Autumn: it’s my favourite season here in southern Tasmania. Cool evenings, foggy mornings, high blue skies, apples and wood smoke; the season of fullness. This year it just might pass us by. Today Hobart took a short-cut straight to winter, with single-digit (celsius) temperatures, icy winds and a liberal dusting of snow on the Mountain.
Winter approaches and I failed to make the most of the summer just past. Injuries to hips and knees kept me away from bushwalking for the best part of January and all of February. Personal trials and tribulations turned my attention and energies inwards while I dealt with some complex situations and emotions, leaving little energy for the garden or photography, with what energy I could muster expended on maintaining the friendships that ground and nourish me and the life-affirming practice of taiko drumming. I missed the harvest of plums and blackberries: there are no jars of sweet preserves stowed away in my pantry this year. I haven’t sown seed for my winter crop of brassicas. I haven’t been present, in tune with the life around me.
I have been thinking, feeling, sketching out the roughest blueprints for building the next phase of my unfurling life. It’s difficult to act when my employment future is so very uncertain, but act I must. Waiting, rootless, disconnected is so evidently unhealthy for me. I am a creature of action and I need to be moving (physically, metaphorically), so moving I am, in the most literal way.
I’m leaving the House of the Gumtrees. I am done here. It is time to create a new home. The sudden onset of winter weather confirms my decision: this house is cold, and with its open plan design, high ceilings and poor insulation it is expensive and horrendously inefficient to heat. I don’t need to shiver my way through another winter wearing a coat and fingerless gloves while I work at the computer. I dream of a smaller place, easy to heat, quick to clean and much more environmentally friendly in design than this too-big building with no winter sun.
I’m looking for a home that’s more sustainable, and not just in the environmental sense. It also needs to be a place that meets my emotional needs and helps me to look after my health. A place that feels safe and welcoming where I can relax and live the way I want to. I can’t do that here:it’s too big, too expensive, too far to walk places and too badly built. There’s no lagging between the walls or between the upstairs living area and the downstairs bedrooms. My housemate works shifts and his comings and goings disrupt my sleep. There’s no auditory privacy in a house where you can hear the other person talk in their sleep.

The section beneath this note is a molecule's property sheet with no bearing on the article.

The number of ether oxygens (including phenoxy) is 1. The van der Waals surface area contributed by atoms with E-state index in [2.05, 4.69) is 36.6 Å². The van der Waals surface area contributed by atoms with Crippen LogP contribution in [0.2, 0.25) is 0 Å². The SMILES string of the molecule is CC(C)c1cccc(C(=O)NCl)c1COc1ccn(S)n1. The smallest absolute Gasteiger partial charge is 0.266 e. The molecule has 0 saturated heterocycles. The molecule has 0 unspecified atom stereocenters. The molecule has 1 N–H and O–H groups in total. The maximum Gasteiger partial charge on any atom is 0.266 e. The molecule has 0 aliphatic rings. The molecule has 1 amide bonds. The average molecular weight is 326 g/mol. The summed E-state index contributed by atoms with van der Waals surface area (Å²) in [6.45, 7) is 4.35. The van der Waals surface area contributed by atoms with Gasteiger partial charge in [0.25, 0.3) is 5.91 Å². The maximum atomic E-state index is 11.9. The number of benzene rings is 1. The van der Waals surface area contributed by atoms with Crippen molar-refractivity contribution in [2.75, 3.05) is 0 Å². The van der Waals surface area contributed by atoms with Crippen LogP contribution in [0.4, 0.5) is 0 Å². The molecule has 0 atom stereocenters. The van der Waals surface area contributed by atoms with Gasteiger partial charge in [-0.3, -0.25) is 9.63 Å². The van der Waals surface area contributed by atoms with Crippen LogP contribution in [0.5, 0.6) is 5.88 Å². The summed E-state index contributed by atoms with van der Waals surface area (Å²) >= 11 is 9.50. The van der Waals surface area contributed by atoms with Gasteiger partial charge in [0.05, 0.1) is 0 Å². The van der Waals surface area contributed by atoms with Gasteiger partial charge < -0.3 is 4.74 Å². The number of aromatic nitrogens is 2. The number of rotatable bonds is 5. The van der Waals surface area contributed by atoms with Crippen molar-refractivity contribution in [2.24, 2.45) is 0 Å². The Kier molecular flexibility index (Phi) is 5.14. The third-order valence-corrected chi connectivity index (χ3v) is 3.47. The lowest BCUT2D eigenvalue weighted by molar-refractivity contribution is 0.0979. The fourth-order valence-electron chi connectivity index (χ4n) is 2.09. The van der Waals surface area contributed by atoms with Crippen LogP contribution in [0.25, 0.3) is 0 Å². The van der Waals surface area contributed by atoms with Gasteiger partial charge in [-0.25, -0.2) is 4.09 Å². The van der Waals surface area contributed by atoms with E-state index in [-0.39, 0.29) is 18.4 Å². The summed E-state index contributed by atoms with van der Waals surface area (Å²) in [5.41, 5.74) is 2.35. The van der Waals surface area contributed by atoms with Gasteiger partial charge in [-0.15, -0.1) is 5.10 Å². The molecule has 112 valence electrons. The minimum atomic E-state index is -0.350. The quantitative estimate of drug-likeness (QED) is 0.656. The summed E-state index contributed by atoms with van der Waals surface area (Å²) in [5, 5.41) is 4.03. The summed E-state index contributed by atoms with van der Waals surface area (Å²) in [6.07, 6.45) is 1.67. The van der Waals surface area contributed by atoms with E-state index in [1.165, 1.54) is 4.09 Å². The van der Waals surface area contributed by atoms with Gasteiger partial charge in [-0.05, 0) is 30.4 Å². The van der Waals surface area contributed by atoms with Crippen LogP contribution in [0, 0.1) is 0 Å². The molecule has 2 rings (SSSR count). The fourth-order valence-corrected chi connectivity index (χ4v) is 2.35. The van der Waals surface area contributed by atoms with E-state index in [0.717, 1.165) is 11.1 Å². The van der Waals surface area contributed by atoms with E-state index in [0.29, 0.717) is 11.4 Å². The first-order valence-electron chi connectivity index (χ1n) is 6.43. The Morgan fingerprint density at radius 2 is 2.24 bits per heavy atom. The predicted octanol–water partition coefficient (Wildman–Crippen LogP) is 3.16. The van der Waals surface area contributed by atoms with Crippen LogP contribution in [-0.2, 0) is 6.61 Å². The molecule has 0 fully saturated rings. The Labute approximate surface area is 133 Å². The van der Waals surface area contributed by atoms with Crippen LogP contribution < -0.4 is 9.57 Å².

Beyond issues of incompatible hours and house design we’re not a good match for each other, Housemate and I. We’ve lived together for a year now and are still just as much strangers to each other as we were then. Our values don’t align and so many small incompatibilities have gradually grown into irritations. I’m interested in low-impact living and growing a sense of community; he’s interested in watching TV and playing poker. I cook locally sourced seasonal produce, heady with spice; he eats McDonald’s and Lean Cuisine. On a good day we manage perhaps 15 minutes of conversation. There is no companionship, only someone sharing the space and the bills. It’s not home.
Our lease expires in 7 weeks’ time so the search is on. I’ll most likely end up living in a place of my own, though I’m keeping an open mind about sharing if I find the right place and person, after all the research shows that those living alone are more likely to suffer from depression, plus it’s cheaper and less resource-hungry to live with others, which makes it the more sustainable option (at least with the right place and people). So what are the factors I’m looking for, as a renter, in a sustainable home?
Of course there are many other things I’d like to have in a home, like a gas cook top, solar hot water, a garage, a wood stove and a decent bath, but while I’m renting they are insignificant luxuries. When I’m able to buy my own place, however… I dream of farmhouse kitchens, chook runs, evenings in front of the fire and other blissful things.
For now I’m just looking for a place to call home and mean it. Somewhere I can live more sustainably.
What makes a place “home” for you?